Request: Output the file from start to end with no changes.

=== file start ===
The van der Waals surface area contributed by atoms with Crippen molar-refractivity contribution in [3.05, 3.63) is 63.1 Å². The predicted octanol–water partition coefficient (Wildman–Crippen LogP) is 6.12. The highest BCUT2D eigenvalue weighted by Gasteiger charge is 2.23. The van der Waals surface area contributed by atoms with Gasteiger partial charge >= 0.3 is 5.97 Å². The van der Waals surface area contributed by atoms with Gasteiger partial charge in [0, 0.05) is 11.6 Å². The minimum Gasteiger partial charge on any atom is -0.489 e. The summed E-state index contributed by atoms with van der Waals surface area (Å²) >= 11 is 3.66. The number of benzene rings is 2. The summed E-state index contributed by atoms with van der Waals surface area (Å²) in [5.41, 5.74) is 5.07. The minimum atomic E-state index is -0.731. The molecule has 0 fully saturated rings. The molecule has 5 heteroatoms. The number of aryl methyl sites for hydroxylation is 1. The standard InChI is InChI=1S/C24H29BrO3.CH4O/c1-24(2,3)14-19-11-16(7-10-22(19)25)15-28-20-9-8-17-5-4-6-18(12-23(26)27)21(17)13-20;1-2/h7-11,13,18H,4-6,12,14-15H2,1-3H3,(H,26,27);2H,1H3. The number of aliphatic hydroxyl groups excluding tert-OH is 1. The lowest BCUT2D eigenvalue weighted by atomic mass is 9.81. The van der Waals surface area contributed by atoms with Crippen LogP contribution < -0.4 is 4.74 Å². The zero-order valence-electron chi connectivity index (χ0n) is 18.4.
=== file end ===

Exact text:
The van der Waals surface area contributed by atoms with Crippen molar-refractivity contribution in [3.05, 3.63) is 63.1 Å². The predicted octanol–water partition coefficient (Wildman–Crippen LogP) is 6.12. The highest BCUT2D eigenvalue weighted by Gasteiger charge is 2.23. The van der Waals surface area contributed by atoms with Gasteiger partial charge >= 0.3 is 5.97 Å². The van der Waals surface area contributed by atoms with Gasteiger partial charge in [0, 0.05) is 11.6 Å². The minimum Gasteiger partial charge on any atom is -0.489 e. The summed E-state index contributed by atoms with van der Waals surface area (Å²) >= 11 is 3.66. The number of benzene rings is 2. The summed E-state index contributed by atoms with van der Waals surface area (Å²) in [5.41, 5.74) is 5.07. The minimum atomic E-state index is -0.731. The molecule has 0 fully saturated rings. The molecule has 5 heteroatoms. The number of aryl methyl sites for hydroxylation is 1. The standard InChI is InChI=1S/C24H29BrO3.CH4O/c1-24(2,3)14-19-11-16(7-10-22(19)25)15-28-20-9-8-17-5-4-6-18(12-23(26)27)21(17)13-20;1-2/h7-11,13,18H,4-6,12,14-15H2,1-3H3,(H,26,27);2H,1H3. The number of aliphatic hydroxyl groups excluding tert-OH is 1. The lowest BCUT2D eigenvalue weighted by atomic mass is 9.81. The van der Waals surface area contributed by atoms with Crippen LogP contribution < -0.4 is 4.74 Å². The zero-order valence-electron chi connectivity index (χ0n) is 18.4.